Symphony in D major Opus 18 No.4 (3) Johann Christian Bach
11 September 2015, 15:54
On Friday 11 September, a true musical great of our time turns 80. Our Smooth Classics at 7 presenter, John Brunning, picks five pieces that, for him, sum up the majesty, magic and mystery of the great Estonian composer.
This music is unique, atmospheric and compelling. To me, Arvo Pärt finds a way to capture ancient sounds and the world of monasteries, Gregorian chant and church bells, with something that feels strikingly minimalist and modern. His music ranges from hauntingly simple creations, to elaborately layered works for full orchestra - I've picked out my favourites.
A gentle arpeggio on the piano and a slow-moving melody in the violin. Sounds simple, doesn't it? And that's the magic of it. To me the the simplicity and stillness of this piece is almost divine. The title translates as "mirror in the mirror", referring to a state of infinity, rather like those constant triads in the piano. Every time I have the pleasure of playing it in Smooth Classics at 7, time feels as if it stands still. Listen, and see if you know what I mean.
This is a stunning piece – a double concerto for two solo violins, prepared piano, and chamber orchestra that uses his distinctive 'tintinnabuli' (meaning 'bell-like') style of composition. The result is beautifully transcendent – simple musical figures and patterns are slowly repeated throughout the orchestra, with a prepared piano evoking church bells.
A third piece where the composer explores his trademark 'tintinnabuli' style. It's based on a repeating chord progression over a pedal note – a technique that can be found in much Baroque music. Some of the variations are still and lyrical, some are thrillingly virtuosic, some are full of emotion. It was originally written for violin and piano, but I love this haunting, atmospheric arrangement by the composer for violin, string orchestra and percussion – listen to the heart-breaking melody on the violin at around 5.20.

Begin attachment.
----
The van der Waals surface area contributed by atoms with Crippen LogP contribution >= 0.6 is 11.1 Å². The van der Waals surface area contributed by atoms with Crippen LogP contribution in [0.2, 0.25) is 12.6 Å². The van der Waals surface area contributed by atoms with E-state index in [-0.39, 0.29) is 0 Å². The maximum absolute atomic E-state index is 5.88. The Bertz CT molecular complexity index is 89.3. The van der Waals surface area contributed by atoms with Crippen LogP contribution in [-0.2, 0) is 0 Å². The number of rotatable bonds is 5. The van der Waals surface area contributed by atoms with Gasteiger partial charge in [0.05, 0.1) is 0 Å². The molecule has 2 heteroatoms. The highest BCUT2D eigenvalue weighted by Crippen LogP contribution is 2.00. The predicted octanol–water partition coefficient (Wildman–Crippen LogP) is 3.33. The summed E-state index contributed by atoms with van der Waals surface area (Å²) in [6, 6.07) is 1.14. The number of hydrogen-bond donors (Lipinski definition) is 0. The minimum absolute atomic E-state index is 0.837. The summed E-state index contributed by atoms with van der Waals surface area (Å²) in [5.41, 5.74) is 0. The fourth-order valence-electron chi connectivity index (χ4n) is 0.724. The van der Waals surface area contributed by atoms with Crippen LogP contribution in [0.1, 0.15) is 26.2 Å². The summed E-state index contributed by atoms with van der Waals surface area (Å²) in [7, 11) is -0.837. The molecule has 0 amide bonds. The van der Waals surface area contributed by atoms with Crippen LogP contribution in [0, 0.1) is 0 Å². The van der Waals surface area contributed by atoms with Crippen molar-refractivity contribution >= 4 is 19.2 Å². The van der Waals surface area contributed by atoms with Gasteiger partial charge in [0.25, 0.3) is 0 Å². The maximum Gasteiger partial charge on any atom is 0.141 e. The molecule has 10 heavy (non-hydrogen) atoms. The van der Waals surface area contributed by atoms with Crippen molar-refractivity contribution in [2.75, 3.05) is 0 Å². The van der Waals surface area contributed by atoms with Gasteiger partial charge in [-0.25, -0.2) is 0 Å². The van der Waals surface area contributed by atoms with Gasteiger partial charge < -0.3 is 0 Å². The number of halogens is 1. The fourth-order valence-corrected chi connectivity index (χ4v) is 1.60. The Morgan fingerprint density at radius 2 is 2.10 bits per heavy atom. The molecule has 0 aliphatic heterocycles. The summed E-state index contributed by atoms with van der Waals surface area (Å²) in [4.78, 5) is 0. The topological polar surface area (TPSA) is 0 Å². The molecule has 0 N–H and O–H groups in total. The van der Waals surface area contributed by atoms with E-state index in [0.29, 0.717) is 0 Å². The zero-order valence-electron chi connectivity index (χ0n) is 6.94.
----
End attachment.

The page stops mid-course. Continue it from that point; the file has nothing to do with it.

This beautiful piece for solo piano is incredibly simple on the page – just two lines of notes, over a low pedal note. The performer interprets the speed and feel of these notes, giving the impression of a slow, exquisite musical meditation. It's renowned as a challenging work for even the finest pianists, requiring focus, restraint and the most musical ear. Like so much of his music, it's proof that music need not be complex or elaborate to be incredibly powerful.
Pärt penned this incredible work in 1976 as an elegy for the English composer Benjamin Britten. It is written for strings and bells, and once again features his 'tintinnabuli' style – that trademark repeated chord progression under a simple motif. In this piece, a gentle falling musical idea has an effect of a slow beautiful descent, taking you to a perfectly peaceful place.
Like what you hear? We'll be featuring the great composer's music on his birthday in Smooth Classics at 7, along with plenty of other evocative, peaceful pieces of music – just the thing you need at the end of a busy day. You can listen online here.